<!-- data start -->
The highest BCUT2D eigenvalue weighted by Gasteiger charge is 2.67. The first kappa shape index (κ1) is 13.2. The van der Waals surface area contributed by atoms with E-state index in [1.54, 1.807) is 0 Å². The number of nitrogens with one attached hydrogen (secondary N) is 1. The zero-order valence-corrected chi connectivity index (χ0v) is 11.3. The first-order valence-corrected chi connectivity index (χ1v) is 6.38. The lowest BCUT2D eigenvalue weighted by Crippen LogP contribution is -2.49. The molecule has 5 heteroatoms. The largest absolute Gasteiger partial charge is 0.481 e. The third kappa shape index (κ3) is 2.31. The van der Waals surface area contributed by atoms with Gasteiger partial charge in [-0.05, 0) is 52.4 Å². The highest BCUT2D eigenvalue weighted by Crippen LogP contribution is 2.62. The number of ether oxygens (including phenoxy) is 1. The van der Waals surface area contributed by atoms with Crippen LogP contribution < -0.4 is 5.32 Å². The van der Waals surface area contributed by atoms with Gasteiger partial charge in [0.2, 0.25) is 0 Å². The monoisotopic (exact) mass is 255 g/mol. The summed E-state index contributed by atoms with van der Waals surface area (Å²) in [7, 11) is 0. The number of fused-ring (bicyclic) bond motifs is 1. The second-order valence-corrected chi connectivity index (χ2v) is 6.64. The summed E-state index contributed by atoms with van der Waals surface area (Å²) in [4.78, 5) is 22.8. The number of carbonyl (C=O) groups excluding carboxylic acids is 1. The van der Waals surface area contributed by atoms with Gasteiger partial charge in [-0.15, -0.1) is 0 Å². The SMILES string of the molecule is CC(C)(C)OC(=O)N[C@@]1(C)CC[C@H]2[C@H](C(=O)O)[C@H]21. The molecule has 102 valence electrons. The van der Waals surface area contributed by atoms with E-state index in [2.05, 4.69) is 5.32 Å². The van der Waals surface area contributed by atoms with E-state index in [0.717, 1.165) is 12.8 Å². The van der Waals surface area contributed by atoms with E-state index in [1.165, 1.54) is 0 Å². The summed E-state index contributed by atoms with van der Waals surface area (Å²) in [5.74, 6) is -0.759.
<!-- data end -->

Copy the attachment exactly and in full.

The highest BCUT2D eigenvalue weighted by Gasteiger charge is 2.67. The first kappa shape index (κ1) is 13.2. The van der Waals surface area contributed by atoms with E-state index in [1.54, 1.807) is 0 Å². The number of nitrogens with one attached hydrogen (secondary N) is 1. The zero-order valence-corrected chi connectivity index (χ0v) is 11.3. The first-order valence-corrected chi connectivity index (χ1v) is 6.38. The lowest BCUT2D eigenvalue weighted by Crippen LogP contribution is -2.49. The molecule has 5 heteroatoms. The largest absolute Gasteiger partial charge is 0.481 e. The third kappa shape index (κ3) is 2.31. The van der Waals surface area contributed by atoms with Gasteiger partial charge in [-0.05, 0) is 52.4 Å². The highest BCUT2D eigenvalue weighted by Crippen LogP contribution is 2.62. The number of ether oxygens (including phenoxy) is 1. The van der Waals surface area contributed by atoms with Crippen LogP contribution < -0.4 is 5.32 Å². The van der Waals surface area contributed by atoms with Gasteiger partial charge in [0.2, 0.25) is 0 Å². The monoisotopic (exact) mass is 255 g/mol. The summed E-state index contributed by atoms with van der Waals surface area (Å²) in [7, 11) is 0. The number of fused-ring (bicyclic) bond motifs is 1. The second-order valence-corrected chi connectivity index (χ2v) is 6.64. The summed E-state index contributed by atoms with van der Waals surface area (Å²) in [4.78, 5) is 22.8. The number of carbonyl (C=O) groups excluding carboxylic acids is 1. The van der Waals surface area contributed by atoms with Gasteiger partial charge in [-0.15, -0.1) is 0 Å². The SMILES string of the molecule is CC(C)(C)OC(=O)N[C@@]1(C)CC[C@H]2[C@H](C(=O)O)[C@H]21. The molecule has 102 valence electrons. The van der Waals surface area contributed by atoms with E-state index in [2.05, 4.69) is 5.32 Å². The van der Waals surface area contributed by atoms with E-state index in [0.717, 1.165) is 12.8 Å². The van der Waals surface area contributed by atoms with E-state index in [1.165, 1.54) is 0 Å². The summed E-state index contributed by atoms with van der Waals surface area (Å²) in [5.74, 6) is -0.759.